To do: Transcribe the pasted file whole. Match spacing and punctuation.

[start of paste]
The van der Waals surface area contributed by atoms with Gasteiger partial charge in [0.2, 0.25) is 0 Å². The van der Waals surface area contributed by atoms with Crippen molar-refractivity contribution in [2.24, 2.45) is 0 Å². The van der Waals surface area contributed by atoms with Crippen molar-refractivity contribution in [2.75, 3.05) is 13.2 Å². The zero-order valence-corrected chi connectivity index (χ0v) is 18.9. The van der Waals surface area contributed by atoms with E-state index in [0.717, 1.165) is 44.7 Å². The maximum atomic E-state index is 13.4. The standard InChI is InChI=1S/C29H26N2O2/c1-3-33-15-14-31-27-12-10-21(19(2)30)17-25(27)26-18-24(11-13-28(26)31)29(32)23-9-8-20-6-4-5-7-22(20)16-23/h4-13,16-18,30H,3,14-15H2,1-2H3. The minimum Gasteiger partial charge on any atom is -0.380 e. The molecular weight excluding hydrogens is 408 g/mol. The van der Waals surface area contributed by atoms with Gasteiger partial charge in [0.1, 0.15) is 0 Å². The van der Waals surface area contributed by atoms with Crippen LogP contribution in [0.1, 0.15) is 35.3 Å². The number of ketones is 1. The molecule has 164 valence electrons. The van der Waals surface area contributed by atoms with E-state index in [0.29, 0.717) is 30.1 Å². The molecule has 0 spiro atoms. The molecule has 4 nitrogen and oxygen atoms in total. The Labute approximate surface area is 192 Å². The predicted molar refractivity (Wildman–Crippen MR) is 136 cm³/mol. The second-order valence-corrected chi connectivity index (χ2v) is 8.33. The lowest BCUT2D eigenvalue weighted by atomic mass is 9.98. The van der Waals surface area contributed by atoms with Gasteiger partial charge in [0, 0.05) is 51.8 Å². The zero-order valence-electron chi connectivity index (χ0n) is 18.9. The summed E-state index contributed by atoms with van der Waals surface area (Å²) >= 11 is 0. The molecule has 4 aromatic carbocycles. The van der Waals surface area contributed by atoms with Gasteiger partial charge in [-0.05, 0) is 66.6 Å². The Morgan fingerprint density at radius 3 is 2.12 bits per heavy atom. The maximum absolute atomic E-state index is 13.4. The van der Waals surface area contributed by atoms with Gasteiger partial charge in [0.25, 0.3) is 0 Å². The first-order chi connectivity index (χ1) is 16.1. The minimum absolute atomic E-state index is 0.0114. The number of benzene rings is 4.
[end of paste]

The van der Waals surface area contributed by atoms with Gasteiger partial charge in [0.2, 0.25) is 0 Å². The van der Waals surface area contributed by atoms with Crippen molar-refractivity contribution in [2.24, 2.45) is 0 Å². The van der Waals surface area contributed by atoms with Crippen molar-refractivity contribution in [2.75, 3.05) is 13.2 Å². The zero-order valence-corrected chi connectivity index (χ0v) is 18.9. The van der Waals surface area contributed by atoms with E-state index in [0.717, 1.165) is 44.7 Å². The maximum atomic E-state index is 13.4. The standard InChI is InChI=1S/C29H26N2O2/c1-3-33-15-14-31-27-12-10-21(19(2)30)17-25(27)26-18-24(11-13-28(26)31)29(32)23-9-8-20-6-4-5-7-22(20)16-23/h4-13,16-18,30H,3,14-15H2,1-2H3. The minimum Gasteiger partial charge on any atom is -0.380 e. The molecular weight excluding hydrogens is 408 g/mol. The van der Waals surface area contributed by atoms with Gasteiger partial charge in [0.1, 0.15) is 0 Å². The van der Waals surface area contributed by atoms with Crippen LogP contribution in [0.1, 0.15) is 35.3 Å². The number of ketones is 1. The molecule has 164 valence electrons. The van der Waals surface area contributed by atoms with E-state index in [0.29, 0.717) is 30.1 Å². The molecule has 0 spiro atoms. The molecule has 4 nitrogen and oxygen atoms in total. The Labute approximate surface area is 192 Å². The predicted molar refractivity (Wildman–Crippen MR) is 136 cm³/mol. The second-order valence-corrected chi connectivity index (χ2v) is 8.33. The lowest BCUT2D eigenvalue weighted by atomic mass is 9.98. The van der Waals surface area contributed by atoms with Gasteiger partial charge in [0, 0.05) is 51.8 Å². The zero-order valence-electron chi connectivity index (χ0n) is 18.9. The summed E-state index contributed by atoms with van der Waals surface area (Å²) >= 11 is 0. The molecule has 4 aromatic carbocycles. The van der Waals surface area contributed by atoms with Gasteiger partial charge in [-0.05, 0) is 66.6 Å². The Morgan fingerprint density at radius 3 is 2.12 bits per heavy atom. The maximum absolute atomic E-state index is 13.4. The van der Waals surface area contributed by atoms with Gasteiger partial charge in [0.25, 0.3) is 0 Å². The first-order chi connectivity index (χ1) is 16.1. The minimum absolute atomic E-state index is 0.0114. The number of benzene rings is 4.